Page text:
Student Resources for P/N
First, I want to thank you for your flexibility and courage the last week. None of us were expecting to move every class offered at Point Park to remote learning. Yet, here we are, and although there have been bumps along the way, learning happens everywhere and you are doing it.
Second, the University has decided to offer all students the options of taking a Pass/No Credit (P/N) option in their courses. At Point Park, we have Pass / No Credit as defined in the Student Handbook. This is better for students because No Credit does not hurt your GPA the way a Fail would. You will still need to make up the credits, class, or classes that you took an N in, however.
You do not have to choose the P/N option until May 1, 2020. You will see the letter grades that you earned and then make the decision between May 1 and May 7, 2020. Below I’ve assembled a list of considerations, and I encourage you to talk your decision over with your Student Success advisor, your faculty members, and with me. I’ll be available through the entire process to help advise those who struggle with the decision.
Here’s how the option will work:
- You finish the spring semester. This point is important.
- This policy covers online, session Spring II courses and on-ground spring semester 2020 courses.
- Once faculty post letter grades for the spring 2020 courses, you will be able to see the letter grades you earned in your courses.
- Then you may choose to convert grades of A, B, C, or D to Pass; you may choose to convert a grade of F to N, which means No Credit (see the Student Handbook, page 60, for the University grading policy). Or you may choose to keep the letter grades.
- You may opt for P/N for one or more courses, but you don’t have to opt of P/N at all.
- You will have seven days after grades are posted, from May 1 through May 7, 2020, to decide which if any letter grades you wish to convert to Pass / No Credit.
- Once the decision is made and submitted, you cannot change your mind.
- If you don’t want to change your grade, you don’t have to do anything. Only students who want to change to P/N will need to contact the Registrar.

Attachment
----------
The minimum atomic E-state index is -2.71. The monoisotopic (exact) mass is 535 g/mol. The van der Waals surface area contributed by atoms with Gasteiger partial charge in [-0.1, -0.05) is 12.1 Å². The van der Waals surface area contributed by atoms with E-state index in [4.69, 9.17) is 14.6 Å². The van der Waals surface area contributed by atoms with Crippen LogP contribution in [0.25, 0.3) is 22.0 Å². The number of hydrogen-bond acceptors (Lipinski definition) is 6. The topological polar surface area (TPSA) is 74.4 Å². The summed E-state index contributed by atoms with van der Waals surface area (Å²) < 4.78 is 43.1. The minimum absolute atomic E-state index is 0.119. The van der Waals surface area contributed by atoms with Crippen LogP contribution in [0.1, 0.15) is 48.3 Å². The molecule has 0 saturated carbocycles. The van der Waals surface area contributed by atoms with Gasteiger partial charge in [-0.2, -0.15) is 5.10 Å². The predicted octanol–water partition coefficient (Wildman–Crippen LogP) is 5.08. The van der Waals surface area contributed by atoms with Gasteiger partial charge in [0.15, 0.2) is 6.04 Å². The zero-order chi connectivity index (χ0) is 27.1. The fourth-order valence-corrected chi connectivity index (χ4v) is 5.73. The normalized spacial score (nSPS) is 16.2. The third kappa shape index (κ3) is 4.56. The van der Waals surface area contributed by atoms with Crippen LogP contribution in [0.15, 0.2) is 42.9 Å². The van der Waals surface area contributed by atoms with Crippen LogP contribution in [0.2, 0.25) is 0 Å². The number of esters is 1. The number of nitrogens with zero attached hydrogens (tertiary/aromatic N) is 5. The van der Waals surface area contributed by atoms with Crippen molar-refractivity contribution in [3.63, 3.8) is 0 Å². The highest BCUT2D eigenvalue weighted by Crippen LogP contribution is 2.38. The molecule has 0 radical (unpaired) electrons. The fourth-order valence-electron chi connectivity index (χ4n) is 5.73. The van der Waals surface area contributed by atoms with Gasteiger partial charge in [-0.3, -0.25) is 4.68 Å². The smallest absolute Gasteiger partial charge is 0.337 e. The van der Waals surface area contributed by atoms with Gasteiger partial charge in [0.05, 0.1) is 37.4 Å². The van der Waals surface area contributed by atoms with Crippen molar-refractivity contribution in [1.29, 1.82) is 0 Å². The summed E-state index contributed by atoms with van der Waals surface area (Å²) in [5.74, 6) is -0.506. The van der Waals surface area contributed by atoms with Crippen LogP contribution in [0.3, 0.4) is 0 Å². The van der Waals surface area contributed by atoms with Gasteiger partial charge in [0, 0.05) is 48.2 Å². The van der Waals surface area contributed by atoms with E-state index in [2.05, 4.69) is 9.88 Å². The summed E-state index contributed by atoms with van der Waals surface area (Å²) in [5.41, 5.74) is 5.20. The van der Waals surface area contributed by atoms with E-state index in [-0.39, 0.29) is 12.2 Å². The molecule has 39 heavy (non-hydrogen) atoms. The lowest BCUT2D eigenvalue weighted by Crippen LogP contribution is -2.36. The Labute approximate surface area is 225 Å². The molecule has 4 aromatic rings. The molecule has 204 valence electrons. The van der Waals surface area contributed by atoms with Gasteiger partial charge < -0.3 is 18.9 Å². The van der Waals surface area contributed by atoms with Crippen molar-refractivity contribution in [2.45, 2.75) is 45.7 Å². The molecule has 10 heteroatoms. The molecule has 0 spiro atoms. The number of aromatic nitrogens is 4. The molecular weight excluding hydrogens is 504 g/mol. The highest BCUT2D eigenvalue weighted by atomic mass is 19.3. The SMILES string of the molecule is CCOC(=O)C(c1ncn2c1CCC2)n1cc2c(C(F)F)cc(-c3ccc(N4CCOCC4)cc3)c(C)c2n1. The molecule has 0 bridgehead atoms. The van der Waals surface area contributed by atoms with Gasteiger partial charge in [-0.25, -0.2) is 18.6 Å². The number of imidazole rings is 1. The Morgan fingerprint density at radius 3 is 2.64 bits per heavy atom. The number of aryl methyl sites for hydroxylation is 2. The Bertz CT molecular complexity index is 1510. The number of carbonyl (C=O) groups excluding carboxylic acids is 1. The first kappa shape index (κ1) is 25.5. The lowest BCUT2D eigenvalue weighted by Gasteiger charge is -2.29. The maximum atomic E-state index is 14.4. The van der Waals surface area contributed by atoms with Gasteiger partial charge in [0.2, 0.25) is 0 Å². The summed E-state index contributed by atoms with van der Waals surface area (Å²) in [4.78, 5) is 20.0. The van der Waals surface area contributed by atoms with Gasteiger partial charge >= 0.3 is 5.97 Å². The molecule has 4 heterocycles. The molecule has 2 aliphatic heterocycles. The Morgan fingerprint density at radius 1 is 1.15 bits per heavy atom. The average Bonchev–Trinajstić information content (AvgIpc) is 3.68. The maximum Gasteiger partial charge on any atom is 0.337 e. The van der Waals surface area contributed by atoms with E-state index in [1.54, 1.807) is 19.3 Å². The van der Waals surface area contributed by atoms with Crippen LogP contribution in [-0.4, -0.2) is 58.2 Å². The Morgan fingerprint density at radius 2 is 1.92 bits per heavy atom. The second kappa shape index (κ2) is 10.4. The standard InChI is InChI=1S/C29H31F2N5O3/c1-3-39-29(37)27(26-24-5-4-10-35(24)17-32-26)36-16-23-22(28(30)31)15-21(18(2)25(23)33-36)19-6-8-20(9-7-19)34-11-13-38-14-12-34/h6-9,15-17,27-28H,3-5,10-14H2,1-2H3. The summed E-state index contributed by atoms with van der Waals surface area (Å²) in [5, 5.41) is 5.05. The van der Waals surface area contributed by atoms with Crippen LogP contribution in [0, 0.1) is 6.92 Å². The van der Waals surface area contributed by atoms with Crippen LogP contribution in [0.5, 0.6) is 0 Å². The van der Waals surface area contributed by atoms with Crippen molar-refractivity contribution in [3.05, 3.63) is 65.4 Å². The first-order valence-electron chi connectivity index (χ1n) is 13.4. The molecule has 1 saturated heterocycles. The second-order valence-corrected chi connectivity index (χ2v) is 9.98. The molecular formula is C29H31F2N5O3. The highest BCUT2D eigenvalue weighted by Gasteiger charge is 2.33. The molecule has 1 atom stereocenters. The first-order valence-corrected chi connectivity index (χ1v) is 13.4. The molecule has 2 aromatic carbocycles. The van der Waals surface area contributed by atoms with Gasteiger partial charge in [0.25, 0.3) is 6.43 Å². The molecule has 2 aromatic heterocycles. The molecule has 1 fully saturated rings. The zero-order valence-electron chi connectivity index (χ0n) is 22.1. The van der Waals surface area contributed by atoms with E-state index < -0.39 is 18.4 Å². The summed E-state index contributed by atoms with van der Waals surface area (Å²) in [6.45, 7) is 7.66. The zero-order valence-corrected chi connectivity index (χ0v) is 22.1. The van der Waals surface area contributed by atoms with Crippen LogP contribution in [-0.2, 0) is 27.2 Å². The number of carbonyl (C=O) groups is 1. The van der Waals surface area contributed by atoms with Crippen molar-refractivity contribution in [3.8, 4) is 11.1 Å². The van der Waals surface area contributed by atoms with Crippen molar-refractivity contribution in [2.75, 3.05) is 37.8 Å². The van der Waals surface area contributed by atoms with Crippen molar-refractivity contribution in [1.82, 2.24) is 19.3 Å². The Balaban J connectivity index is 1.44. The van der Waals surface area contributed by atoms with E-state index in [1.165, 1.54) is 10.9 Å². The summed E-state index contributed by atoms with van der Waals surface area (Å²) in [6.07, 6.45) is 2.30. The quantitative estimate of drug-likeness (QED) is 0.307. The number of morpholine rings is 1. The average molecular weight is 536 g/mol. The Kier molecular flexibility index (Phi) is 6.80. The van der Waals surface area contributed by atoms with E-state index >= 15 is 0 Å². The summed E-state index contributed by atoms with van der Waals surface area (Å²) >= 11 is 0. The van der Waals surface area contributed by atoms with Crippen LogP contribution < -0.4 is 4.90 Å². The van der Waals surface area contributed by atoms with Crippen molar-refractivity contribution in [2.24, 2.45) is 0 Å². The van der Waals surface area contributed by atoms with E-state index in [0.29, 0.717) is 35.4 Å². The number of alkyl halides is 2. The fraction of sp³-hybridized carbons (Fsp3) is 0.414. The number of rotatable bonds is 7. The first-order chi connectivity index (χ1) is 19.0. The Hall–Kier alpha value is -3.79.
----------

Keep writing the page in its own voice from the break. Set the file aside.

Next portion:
- We will provide all students with the appropriate form for electing the Pass / No credit option for one or more of your courses.
Here are the important considerations to weigh as you decide whether to keep the assigned letter grades or switch one or more of them to Pass / No Credit.
- Neither Pass nor No Credit affects your GPA. While this rule seems great if you are doing poorly, it is not so great if you need to achieve a certain GPA. If you are hoping to raise your grades to get a scholarship or join Honors or remain eligible for athletics, P/N grades won’t help.
- If you are on academic probation, Pass (P) grades do not help raise GPA.
- It is unclear how P/N grades are going to work for graduate and professional school applications. Many graduate schools and professional schools, such as law and medical schools, might calculate applicant undergraduate GPA themselves, converting a grade of P to a 2.0. Some do not. If you are thinking about applying to graduate or professional school, check with the graduate school where you are applying to see how they are going to handle P/N grades.
- P/N grades are historically difficult to transfer. If for some reason you are planning to transfer, check with the institution where you are transferring to confirm if it will accept these credits.
- The process for opting to take a P/N is up to you as the student. The default setting for your faculty and the Registrar is that you are accepting the letter grade. You will need to opt-in to the P/N grade.
One grades are posted at the end of the semester, contact me if you have questions or would like additional information as you make your decision. You’ll receive information at that time about how to take advantage of the P/N option, and this information will remain available online for you from until after the deadline has passed.
I’m Jonas Prida, Assistant Provost, and you can contact me at firstname.lastname@example.org.